by Gag Halfrunt
Mon Nov 19th, 2007 at 02:35:43 AM EST
In the Financial Times, Simon Kuper reviews and debunks four books about the nefarious Islamofascist conspiracy to take over Europe, including the one that started the whole business, Eurabia: The Euro-Arab Axis by Bat Ye'or. He begins by comparing the Eurabia meme to the Protocols of the Elders of Zion:
Diary rescue by Migeru
The Protocols of the Elders of Zion was written in the 1890s, possibly by the Russian-French journalist Matthieu Golovinski, and spread by the Tsarist secret police. A forgery, it claimed to be the manual of a Jewish conspiracy to rule the world.
Bat Ye'or, author of the little-read but influential book Eurabia, repeatedly mentions the Protocols. Well she might, because Eurabia has been described as the Protocols of the Elders of Zion in reverse. Bat Ye'or is Hebrew for ''daughter of the Nile'', the pseudonym of a woman who fled Egypt as a Jew in 1957 and now lives in Switzerland. In Eurabia, she purports to reveal an Arab-European conspiracy to rule the world.
Though ludicrous, Eurabia became the spiritual mother of a genre. Ye'or's genius was to bridge two waves of anti-European books: those of 2002-03, which said Europe had gone anti-Semitic again, and those of 2006-07, which say Europe is being conquered by Muslims.
The four books here provide a fair summary of the ''Eurabia'' genre. False as they are, their existence reveals something about the geopolitical moment.
The full review is well worth reading, not least because of the way in which Kuper skewers Melanie Phillips:
Mixed with the hysteria are kernels of truth. Phillips' Londonistan rightly recalls that in the 1990s the British authorities let many radical jihadists settle in London. Some later plotted terrorism against the UK. Phillips leaps from this to claiming that Britons cannot see the terrorist threat. However, this is rather negated by the fact that almost all her information about British terrorism comes from British newspapers.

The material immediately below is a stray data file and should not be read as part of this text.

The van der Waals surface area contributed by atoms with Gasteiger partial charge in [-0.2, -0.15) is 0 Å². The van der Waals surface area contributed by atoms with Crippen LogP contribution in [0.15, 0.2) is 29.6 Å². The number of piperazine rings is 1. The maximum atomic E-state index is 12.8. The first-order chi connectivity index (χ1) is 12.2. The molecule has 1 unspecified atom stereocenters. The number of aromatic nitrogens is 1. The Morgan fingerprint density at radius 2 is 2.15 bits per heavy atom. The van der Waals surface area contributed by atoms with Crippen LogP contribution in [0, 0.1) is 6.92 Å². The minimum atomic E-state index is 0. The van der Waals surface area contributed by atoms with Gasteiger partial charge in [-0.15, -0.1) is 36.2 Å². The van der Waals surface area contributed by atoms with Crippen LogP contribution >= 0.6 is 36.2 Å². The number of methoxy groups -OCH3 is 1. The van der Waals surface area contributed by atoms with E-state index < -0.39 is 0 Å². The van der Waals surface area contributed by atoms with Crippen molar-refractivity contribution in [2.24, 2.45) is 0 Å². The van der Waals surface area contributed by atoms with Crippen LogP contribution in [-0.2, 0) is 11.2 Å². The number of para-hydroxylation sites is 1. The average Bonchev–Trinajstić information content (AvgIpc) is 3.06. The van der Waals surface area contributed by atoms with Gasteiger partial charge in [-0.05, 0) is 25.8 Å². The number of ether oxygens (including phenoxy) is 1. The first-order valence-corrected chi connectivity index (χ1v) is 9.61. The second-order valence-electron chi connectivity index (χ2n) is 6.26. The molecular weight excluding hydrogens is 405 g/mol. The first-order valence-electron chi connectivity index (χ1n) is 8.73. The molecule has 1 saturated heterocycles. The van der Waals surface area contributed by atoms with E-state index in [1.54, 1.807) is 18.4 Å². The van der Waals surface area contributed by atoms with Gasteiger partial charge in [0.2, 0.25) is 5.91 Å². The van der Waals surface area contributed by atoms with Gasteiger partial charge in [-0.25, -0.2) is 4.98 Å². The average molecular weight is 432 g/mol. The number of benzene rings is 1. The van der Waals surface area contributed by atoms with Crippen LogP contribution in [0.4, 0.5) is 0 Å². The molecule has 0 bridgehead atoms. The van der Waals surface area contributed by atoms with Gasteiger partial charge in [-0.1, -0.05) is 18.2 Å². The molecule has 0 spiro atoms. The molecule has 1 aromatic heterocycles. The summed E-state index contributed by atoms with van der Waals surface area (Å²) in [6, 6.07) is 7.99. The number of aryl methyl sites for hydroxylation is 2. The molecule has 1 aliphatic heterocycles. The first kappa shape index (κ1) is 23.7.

And again. :)
Phillips has a different theory about Britain's demise. Wonderfully, it unites all the enemies of her journalistic career. Jihad is conquering Britain because intellectuals, transsexuals, judges, Antonio Gramsci, the human-rights brigade, gays who adopt children, etcetera, have destroyed the country's confidence in its own values. So Phillips' former employer, The Guardian, is ''a virtual mouthpiece for the Muslim Brotherhood'', while Islamic jihad is ''the armed wing of the British left''.
Kuper concludes his review by placing the Eurabia myth in its proper political and cultural context -- not the Muslim world, of course, or Europe, but the US:
But the many factual errors in most of these books may be beside the point. The ''Eurabia'' genre does not belong to the ''reality-based community''. Rather, it exists to meet emotional needs. Its anti-Europeanism is a satisfying retort to European anti-Americanism. It also has a political message: if the Europeans, America's traditional allies, have folded before Islam, then the US must go it alone.
Via Laila Lalami.